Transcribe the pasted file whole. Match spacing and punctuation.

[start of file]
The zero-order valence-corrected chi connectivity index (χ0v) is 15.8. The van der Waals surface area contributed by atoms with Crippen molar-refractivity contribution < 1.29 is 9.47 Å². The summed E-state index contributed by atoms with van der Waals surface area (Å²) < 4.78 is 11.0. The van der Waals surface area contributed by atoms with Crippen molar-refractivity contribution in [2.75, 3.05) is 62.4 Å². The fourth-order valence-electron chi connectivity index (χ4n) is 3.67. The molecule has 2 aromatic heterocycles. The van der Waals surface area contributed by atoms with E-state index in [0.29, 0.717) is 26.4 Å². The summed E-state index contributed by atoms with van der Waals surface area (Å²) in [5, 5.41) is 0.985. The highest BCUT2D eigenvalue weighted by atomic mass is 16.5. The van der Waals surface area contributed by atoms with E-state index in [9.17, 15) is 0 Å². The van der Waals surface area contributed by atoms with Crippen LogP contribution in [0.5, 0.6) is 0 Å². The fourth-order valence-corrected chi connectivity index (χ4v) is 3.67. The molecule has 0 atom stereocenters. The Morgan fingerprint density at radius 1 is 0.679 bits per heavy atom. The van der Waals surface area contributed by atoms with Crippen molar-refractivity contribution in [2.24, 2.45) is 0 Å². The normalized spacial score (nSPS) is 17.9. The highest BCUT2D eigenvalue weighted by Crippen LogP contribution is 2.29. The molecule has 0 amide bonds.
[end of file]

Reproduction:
The zero-order valence-corrected chi connectivity index (χ0v) is 15.8. The van der Waals surface area contributed by atoms with Crippen molar-refractivity contribution < 1.29 is 9.47 Å². The summed E-state index contributed by atoms with van der Waals surface area (Å²) < 4.78 is 11.0. The van der Waals surface area contributed by atoms with Crippen molar-refractivity contribution in [2.75, 3.05) is 62.4 Å². The fourth-order valence-electron chi connectivity index (χ4n) is 3.67. The molecule has 2 aromatic heterocycles. The van der Waals surface area contributed by atoms with E-state index in [0.29, 0.717) is 26.4 Å². The summed E-state index contributed by atoms with van der Waals surface area (Å²) in [5, 5.41) is 0.985. The highest BCUT2D eigenvalue weighted by atomic mass is 16.5. The van der Waals surface area contributed by atoms with E-state index in [9.17, 15) is 0 Å². The van der Waals surface area contributed by atoms with Crippen LogP contribution in [0.5, 0.6) is 0 Å². The fourth-order valence-corrected chi connectivity index (χ4v) is 3.67. The molecule has 0 atom stereocenters. The Morgan fingerprint density at radius 1 is 0.679 bits per heavy atom. The van der Waals surface area contributed by atoms with Crippen molar-refractivity contribution in [2.24, 2.45) is 0 Å². The normalized spacial score (nSPS) is 17.9. The highest BCUT2D eigenvalue weighted by Crippen LogP contribution is 2.29. The molecule has 0 amide bonds.